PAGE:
Emperel inhaled one last breath of fresh air, then crawled into the darkness, moving slowly and silently. The hole was musty, cramped, and lined with broken root stubs as thick as his wrist. Though there was little room to fight-or retreat, Emperel gave no thought to trying to outwait his quarry. Before beheading the tavern keeper, the murderer had been boasting about how he would ruin King Azoun, and such traitors received no respite from Emperel Ruousk. They received only justice, as quick and sure as an Agent of the Realm possessed of all the magic and might implied by that title could deal it out.
A few feet into the tunnel, the darkness grew so thick Emperel could no longer see the dagger in front of his nose. He paused and whispered, “King’s sight.”
The amethyst on his ring twinkled faintly, then Emperel began to perceive the passage walls in hues of blue and crimson. The warmth of his body made his flesh glow red, while the dagger in his hand shone silver with magic. A dozen feet ahead, the tunnel opened into a small, oblong chamber surrounded by dangling amber strands-the tips of shallow roots. Strangely, there was no sign of a taproot, an absence that did much to explain the fir’s twisted form.
As Emperel neared the entrance to the little chamber, he saw the murderer lying on his back, glowing crimson against the violet pallor of a stone floor. If not for the crust of gore covering him from head to foot, Emperel would have sworn it was the wrong man. The man’s eyes were closed in blissful sleep, his lips bowed in an angelic smile and his arms folded peacefully across his chest. He looked too emaciated to have slaughtered a whole company of dragoneers. His arms were as slender as spears, his shoulders gaunt and knobby, his cheeks hollow, his eyes sunken.
Suddenly, Emperel understood everything-where the man had found the strength to run so far, how he had slain an entire company of dragoneers, why he had defiled their bodies so wickedly. Sweat began to pour down Emperel’s brow, and he considered returning to Halfhap for help-but what good would that do? The vampire had already shown that he could destroy superior numbers, and Emperel had the advantage now.
He continued forward to the end of the tunnel, the smell of his own perspiration overpowering the fetor of the musty lair. Though his stomach was queasy with fear, he reminded himself that safety was just a gesture away. All he need do was slip a hand into his weathercloak’s escape pocket, and he would be standing beside his horse, outside in the brilliant sunlight where no vampire could follow. He crawled silently into the chamber and pulled his legs in after him.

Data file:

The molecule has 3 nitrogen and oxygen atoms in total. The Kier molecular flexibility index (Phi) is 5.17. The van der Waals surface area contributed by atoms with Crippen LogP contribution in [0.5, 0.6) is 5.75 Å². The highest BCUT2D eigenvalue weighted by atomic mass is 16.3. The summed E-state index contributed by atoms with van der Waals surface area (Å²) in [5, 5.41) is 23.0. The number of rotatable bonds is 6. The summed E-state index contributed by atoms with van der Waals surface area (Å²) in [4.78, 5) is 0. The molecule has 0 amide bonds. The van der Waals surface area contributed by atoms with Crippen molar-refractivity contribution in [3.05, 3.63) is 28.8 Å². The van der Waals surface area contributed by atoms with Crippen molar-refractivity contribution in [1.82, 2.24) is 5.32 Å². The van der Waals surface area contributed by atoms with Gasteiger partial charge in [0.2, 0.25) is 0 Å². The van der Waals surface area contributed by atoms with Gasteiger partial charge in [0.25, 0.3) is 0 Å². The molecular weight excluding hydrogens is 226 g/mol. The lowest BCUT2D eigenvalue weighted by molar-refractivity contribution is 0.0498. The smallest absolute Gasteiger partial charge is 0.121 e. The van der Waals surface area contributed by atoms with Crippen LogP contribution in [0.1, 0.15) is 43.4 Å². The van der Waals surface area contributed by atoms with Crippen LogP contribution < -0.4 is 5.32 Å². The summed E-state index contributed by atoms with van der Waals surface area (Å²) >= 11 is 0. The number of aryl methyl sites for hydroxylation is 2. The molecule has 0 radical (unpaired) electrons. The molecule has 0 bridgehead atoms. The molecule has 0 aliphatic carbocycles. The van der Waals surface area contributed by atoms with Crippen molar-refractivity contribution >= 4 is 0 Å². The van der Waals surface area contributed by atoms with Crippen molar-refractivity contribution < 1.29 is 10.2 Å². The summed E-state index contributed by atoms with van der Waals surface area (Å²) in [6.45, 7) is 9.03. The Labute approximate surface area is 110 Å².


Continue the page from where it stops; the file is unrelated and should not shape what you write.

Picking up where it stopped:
As Emperel stood, something soft and wispy crackled in his ears. His heart skipped a beat, and he found himself biting his tongue, not quite sure whether he had let out a cry. He glanced down and found the murderer as motionless as before, hands folded across his haggard chest, mouth upturned in that angelic smile. Trying not to think of what dreams could make a vampire happy, Emperel raised a hand and felt a curtain of gossamer filament clinging to his face. It was stiff and sticky, like the web of a black widow spider.
Emperel experienced the sudden sensation of hundreds of little legs crawling down his tunic. Hoping the feeling was all in his mind, he stooped to get his head out of the web, then removed a gauntlet from his belt and slipped the steel glove onto his right hand. When presented palm outward, the glove became the holy symbol of his god, Torm the True, and it would keep any vampire at bay. Next, he drew his hand axe from its belt loop and, using the enchanted dagger, began to whittle the wooden butt into a sharp stake.
Though it seemed to Emperel that the sound of his breathing filled the chamber with a bellowslike rasp, the vampire continued to sleep. The silver-glowing dagger peeled the axe’s seasoned handle away in shavings as thick as coins, and it was not long before Emperel had sharpened it to a point. He sheathed his dagger again, then kneeled beside the vampire and raised the stake. His arm was trembling.
“Torm, guide my hand,” he whispered.
A bead of sweat dropped from his brow and landed on the vampire’s shoulder. The monster’s eyelids snapped